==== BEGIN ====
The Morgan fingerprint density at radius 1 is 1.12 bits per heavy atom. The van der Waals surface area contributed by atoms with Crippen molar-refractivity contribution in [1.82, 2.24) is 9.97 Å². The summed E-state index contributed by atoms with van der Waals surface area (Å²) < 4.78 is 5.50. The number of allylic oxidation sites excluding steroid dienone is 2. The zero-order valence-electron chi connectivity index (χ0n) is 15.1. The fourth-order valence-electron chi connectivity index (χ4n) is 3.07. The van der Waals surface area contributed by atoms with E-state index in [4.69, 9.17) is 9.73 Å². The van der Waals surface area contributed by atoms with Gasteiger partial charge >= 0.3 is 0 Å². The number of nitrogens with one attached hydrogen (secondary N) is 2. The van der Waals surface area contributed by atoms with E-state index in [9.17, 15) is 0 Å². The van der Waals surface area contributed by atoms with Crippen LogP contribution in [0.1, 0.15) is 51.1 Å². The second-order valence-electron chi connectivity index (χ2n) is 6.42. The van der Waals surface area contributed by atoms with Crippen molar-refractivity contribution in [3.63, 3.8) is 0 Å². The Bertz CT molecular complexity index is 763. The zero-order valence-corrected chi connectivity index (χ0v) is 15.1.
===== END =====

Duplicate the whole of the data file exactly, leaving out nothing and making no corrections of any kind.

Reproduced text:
The Morgan fingerprint density at radius 1 is 1.12 bits per heavy atom. The van der Waals surface area contributed by atoms with Crippen molar-refractivity contribution in [1.82, 2.24) is 9.97 Å². The summed E-state index contributed by atoms with van der Waals surface area (Å²) < 4.78 is 5.50. The number of allylic oxidation sites excluding steroid dienone is 2. The zero-order valence-electron chi connectivity index (χ0n) is 15.1. The fourth-order valence-electron chi connectivity index (χ4n) is 3.07. The van der Waals surface area contributed by atoms with E-state index in [4.69, 9.17) is 9.73 Å². The van der Waals surface area contributed by atoms with Gasteiger partial charge >= 0.3 is 0 Å². The number of nitrogens with one attached hydrogen (secondary N) is 2. The van der Waals surface area contributed by atoms with E-state index in [9.17, 15) is 0 Å². The van der Waals surface area contributed by atoms with Crippen LogP contribution in [0.1, 0.15) is 51.1 Å². The second-order valence-electron chi connectivity index (χ2n) is 6.42. The van der Waals surface area contributed by atoms with Crippen molar-refractivity contribution in [3.63, 3.8) is 0 Å². The Bertz CT molecular complexity index is 763. The zero-order valence-corrected chi connectivity index (χ0v) is 15.1.